To Heitzman, one of the most exciting aspects of the grant is the opportunity to bring Japanese writers to Iowa through the International Writing Program (IWP) for three consecutive years.

“This may be my favorite part of the grant, because we have this huge support structure and incredible programming just waiting for them in the form of the IWP, and all we needed was a little money to get them here,” says Heitzman.

“A lot of the people who visit are very famous in their own countries, and we have the opportunity to meet with these people and talk with them. I think that is a really exciting part of the grant,” adds Schlütter.

Over the next three years the grant will also fund two international conferences, research trips to Japan for faculty and graduate students, more visiting artists and scholars from Japan, study tours of Japan for faculty outside of Japanese Studies, and a summer program for high-school students in partnership with the Belin-Blank Center.

“It was a big commitment on the part of the University of Iowa. We were very lucky to have so much support from various leaders and departments on campus, and we are thankful to them all, for without their participation we could not have been successful with the grant,” says Schlütter.

“And it would have been impossible without the help of many people, especially our colleagues in various fields of Japanese studies. We also owe a great debt to Anne Knudson, a grant specialist at IP who helped us write the grant and negotiate the many requirements,” adds Heitzman.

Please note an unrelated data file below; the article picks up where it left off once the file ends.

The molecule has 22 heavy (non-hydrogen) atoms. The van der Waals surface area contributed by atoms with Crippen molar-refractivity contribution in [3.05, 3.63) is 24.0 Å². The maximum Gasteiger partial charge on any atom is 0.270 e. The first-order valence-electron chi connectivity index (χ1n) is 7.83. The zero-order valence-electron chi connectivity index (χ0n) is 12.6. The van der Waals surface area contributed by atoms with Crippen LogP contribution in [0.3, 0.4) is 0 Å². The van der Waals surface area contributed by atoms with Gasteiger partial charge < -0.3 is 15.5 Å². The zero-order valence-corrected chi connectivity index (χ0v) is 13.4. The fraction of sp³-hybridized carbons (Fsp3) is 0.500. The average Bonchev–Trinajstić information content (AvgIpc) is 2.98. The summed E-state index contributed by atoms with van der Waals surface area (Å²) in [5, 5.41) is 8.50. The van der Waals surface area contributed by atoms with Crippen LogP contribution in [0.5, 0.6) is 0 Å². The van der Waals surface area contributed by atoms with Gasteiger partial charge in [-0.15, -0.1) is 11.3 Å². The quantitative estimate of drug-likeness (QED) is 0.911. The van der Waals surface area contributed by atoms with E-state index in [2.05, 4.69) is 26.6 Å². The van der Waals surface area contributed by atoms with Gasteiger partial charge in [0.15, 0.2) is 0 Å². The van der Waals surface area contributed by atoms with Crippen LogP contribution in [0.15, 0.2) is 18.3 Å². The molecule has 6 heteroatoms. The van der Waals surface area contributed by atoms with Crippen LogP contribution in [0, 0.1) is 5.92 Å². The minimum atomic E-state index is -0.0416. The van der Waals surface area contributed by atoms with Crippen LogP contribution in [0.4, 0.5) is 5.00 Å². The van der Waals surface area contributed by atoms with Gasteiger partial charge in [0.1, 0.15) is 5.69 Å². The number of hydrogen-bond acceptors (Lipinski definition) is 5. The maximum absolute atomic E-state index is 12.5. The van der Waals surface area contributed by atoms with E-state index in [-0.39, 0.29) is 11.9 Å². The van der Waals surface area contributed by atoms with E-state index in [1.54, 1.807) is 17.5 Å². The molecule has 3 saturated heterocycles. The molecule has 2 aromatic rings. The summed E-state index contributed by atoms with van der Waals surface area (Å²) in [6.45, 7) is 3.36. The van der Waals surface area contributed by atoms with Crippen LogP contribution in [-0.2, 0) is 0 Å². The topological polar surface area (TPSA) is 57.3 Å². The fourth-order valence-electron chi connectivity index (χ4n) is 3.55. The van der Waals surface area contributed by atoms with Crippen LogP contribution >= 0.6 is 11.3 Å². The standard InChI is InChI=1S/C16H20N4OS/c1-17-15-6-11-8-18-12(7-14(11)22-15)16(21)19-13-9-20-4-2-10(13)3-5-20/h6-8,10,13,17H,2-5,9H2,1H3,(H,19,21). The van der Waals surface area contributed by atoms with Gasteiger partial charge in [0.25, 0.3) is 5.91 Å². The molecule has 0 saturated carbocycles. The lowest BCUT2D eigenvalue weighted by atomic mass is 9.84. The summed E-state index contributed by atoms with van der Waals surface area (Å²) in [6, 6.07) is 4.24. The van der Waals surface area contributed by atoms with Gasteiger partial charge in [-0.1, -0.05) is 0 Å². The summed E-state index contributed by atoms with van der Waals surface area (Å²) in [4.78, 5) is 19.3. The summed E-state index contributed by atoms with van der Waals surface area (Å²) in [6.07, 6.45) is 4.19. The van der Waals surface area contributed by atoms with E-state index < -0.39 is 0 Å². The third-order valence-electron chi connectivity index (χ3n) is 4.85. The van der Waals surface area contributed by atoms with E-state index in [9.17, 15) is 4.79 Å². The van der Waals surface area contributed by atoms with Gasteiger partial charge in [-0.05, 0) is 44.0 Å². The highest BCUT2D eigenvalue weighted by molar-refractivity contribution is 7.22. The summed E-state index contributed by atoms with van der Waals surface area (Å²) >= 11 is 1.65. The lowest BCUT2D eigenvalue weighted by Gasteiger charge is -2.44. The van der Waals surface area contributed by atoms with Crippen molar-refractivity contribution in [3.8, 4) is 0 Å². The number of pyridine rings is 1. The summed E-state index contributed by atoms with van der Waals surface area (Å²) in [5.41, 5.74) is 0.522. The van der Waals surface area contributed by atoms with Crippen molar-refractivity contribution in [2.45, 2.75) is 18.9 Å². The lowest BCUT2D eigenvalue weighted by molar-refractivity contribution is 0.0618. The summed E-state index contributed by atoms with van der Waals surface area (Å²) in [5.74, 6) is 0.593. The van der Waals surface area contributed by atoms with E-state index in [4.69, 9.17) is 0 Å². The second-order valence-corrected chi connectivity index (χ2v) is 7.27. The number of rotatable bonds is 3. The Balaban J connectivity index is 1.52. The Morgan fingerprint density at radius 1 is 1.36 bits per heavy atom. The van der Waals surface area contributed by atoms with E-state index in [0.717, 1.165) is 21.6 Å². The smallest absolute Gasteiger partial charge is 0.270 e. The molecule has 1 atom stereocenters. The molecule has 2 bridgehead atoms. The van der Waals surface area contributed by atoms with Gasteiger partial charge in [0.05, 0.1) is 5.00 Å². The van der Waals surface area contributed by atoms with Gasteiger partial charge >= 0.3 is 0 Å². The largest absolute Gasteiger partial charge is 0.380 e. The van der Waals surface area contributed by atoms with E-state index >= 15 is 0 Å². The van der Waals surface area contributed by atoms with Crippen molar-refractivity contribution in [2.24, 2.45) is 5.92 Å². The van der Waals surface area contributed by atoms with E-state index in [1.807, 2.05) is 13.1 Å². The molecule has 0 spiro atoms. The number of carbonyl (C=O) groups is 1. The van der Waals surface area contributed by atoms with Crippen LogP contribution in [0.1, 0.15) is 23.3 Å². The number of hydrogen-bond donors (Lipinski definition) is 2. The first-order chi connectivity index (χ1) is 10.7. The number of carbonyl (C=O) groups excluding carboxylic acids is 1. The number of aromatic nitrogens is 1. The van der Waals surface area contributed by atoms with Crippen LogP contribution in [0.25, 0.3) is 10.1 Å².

“It was a lot of work, and luckily, we got it. But that doesn’t mean our job is done.”

With the grant money came numerous reporting and administrative duties, as well as many big and small details to be dealt with as the various projects under the grant are rolled out.

“I just really want to thank Morten. He has put hundreds of hours of work into a project he is not directly benefitted by, and we could not have done it without him,” Heitzman says.

“I’m in Japanese studies so I have everything to gain from this, but Morten works on Chinese Buddhism, which is pretty far from the activities of this grant,” he adds.

“We all kind of feel like Morten is the bodhisattva of Japanese studies at Iowa.”

“Well, I see applying for grants to promote East Asian studies as part of my job as the director of the Center for Asian and Pacific Studies,” responds Schlütter. “And Kendall was really the main idea person behind the grant application, with a knowledge of the field of Japanese Studies that I don’t have.”

With another two and a half years to go on the Japan Foundation grant, Heitzman and Schlütter look forward to the many exciting projects and events that are still to take place.